Building trust with a hidden and dispersed population: trust is essential when working with migrant populations, who may be distrustful of outsiders. Trust takes time and capacity to build, and though it may be feasible in a more settled camp setting, it can be more difficult with people who are hidden, dispersed, or on the move. Agencies working with migrants should adapt implementation approaches to build trust, such as limiting putting them at risk through discrete distributions or hiring a team that reflects the diverse nationalities of the migrant populations.
Building partnerships with local and national actors: including local and national actors and authorities are essential to ensuring the success of any project and long-term sustainability. This can be difficult in the context of migration, where actors may be more hesitant to get involved due to the irregular status of some migrant communities and possible existing discrimination or bias. It’s important to find incentives that can lead to common goals being achieved for all stakeholders involved, including migrants. It’s also important to engage multiple actors in various types of advocacy, so that the same agency that is implementing isn’t also the sole agency leading on advocacy.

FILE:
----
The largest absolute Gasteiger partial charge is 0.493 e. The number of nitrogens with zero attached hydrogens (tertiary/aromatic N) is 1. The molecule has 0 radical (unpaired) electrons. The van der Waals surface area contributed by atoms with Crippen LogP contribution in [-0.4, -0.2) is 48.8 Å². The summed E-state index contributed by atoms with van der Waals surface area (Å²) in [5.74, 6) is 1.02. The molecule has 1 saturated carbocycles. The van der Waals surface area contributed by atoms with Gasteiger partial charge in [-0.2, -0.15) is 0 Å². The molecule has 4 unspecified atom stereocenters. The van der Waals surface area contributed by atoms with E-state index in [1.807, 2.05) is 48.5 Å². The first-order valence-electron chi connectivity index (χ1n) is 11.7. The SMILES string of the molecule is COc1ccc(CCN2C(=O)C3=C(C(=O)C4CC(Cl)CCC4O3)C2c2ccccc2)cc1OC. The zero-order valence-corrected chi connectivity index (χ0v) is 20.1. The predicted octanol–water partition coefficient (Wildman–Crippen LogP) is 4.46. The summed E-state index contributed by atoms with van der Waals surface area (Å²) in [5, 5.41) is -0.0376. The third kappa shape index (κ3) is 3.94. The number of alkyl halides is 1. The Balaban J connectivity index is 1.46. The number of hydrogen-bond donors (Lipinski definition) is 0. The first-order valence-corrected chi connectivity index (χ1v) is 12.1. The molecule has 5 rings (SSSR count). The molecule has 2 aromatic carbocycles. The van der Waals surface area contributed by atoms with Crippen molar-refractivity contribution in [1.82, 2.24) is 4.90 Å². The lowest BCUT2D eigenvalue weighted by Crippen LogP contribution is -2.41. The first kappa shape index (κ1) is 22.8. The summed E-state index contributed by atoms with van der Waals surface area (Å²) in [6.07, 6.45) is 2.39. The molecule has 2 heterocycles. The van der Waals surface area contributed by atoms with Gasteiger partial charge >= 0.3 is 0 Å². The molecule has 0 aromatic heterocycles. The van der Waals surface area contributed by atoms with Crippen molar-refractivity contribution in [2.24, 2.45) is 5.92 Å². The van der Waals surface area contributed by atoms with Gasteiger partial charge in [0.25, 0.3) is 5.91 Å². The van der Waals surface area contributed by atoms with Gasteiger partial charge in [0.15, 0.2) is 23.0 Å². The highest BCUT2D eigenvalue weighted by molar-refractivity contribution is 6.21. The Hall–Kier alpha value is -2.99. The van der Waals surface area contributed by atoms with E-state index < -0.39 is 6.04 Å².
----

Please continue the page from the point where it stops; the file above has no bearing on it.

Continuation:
Ensuring flexible context analyses: projects should avoid treating nationality-based communities as homogeneous groups, as this misses the more complex relationships and tensions existing within one nationality group. Indeed, ethnic and political tensions in the countries of departure do not disappear along the migratory route. Conflict management training can be a good approach empower communities, and should not only include migrants, but also host communities (such as landlords or merchants) as well as implementing partners.